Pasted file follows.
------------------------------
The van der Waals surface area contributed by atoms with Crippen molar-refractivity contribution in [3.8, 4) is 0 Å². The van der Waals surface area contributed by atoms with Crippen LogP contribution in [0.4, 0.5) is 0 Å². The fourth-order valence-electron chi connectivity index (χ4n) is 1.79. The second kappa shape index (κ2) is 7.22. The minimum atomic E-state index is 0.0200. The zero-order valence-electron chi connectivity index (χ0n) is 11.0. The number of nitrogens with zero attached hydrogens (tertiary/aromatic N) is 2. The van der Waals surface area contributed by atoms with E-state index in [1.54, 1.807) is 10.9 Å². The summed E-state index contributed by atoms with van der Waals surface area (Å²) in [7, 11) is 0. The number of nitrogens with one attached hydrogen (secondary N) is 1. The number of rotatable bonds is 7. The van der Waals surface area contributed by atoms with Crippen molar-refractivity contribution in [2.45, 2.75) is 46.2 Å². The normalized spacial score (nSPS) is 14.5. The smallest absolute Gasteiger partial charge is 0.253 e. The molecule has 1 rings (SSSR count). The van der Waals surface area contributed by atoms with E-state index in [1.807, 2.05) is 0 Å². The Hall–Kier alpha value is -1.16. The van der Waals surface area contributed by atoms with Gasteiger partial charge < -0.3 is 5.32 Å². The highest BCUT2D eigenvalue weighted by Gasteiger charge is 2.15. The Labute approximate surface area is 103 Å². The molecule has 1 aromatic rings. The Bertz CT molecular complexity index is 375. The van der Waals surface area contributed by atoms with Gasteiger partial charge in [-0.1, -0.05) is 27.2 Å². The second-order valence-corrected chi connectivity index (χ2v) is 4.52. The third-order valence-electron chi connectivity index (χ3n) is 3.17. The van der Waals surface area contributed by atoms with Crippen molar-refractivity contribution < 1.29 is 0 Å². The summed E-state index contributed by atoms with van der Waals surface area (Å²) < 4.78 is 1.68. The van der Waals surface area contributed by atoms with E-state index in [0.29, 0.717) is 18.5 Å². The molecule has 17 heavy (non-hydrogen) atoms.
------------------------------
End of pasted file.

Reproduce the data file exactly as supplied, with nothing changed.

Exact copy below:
The van der Waals surface area contributed by atoms with Crippen molar-refractivity contribution in [3.8, 4) is 0 Å². The van der Waals surface area contributed by atoms with Crippen LogP contribution in [0.4, 0.5) is 0 Å². The fourth-order valence-electron chi connectivity index (χ4n) is 1.79. The second kappa shape index (κ2) is 7.22. The minimum atomic E-state index is 0.0200. The zero-order valence-electron chi connectivity index (χ0n) is 11.0. The number of nitrogens with zero attached hydrogens (tertiary/aromatic N) is 2. The van der Waals surface area contributed by atoms with E-state index in [1.54, 1.807) is 10.9 Å². The summed E-state index contributed by atoms with van der Waals surface area (Å²) in [7, 11) is 0. The number of nitrogens with one attached hydrogen (secondary N) is 1. The number of rotatable bonds is 7. The van der Waals surface area contributed by atoms with Crippen molar-refractivity contribution in [2.45, 2.75) is 46.2 Å². The normalized spacial score (nSPS) is 14.5. The smallest absolute Gasteiger partial charge is 0.253 e. The molecule has 1 rings (SSSR count). The van der Waals surface area contributed by atoms with E-state index in [1.807, 2.05) is 0 Å². The Hall–Kier alpha value is -1.16. The van der Waals surface area contributed by atoms with Gasteiger partial charge < -0.3 is 5.32 Å². The highest BCUT2D eigenvalue weighted by Gasteiger charge is 2.15. The Labute approximate surface area is 103 Å². The molecule has 1 aromatic rings. The Bertz CT molecular complexity index is 375. The van der Waals surface area contributed by atoms with Gasteiger partial charge in [-0.1, -0.05) is 27.2 Å². The second-order valence-corrected chi connectivity index (χ2v) is 4.52. The third-order valence-electron chi connectivity index (χ3n) is 3.17. The van der Waals surface area contributed by atoms with Crippen molar-refractivity contribution < 1.29 is 0 Å². The summed E-state index contributed by atoms with van der Waals surface area (Å²) < 4.78 is 1.68. The van der Waals surface area contributed by atoms with E-state index in [0.29, 0.717) is 18.5 Å². The molecule has 17 heavy (non-hydrogen) atoms.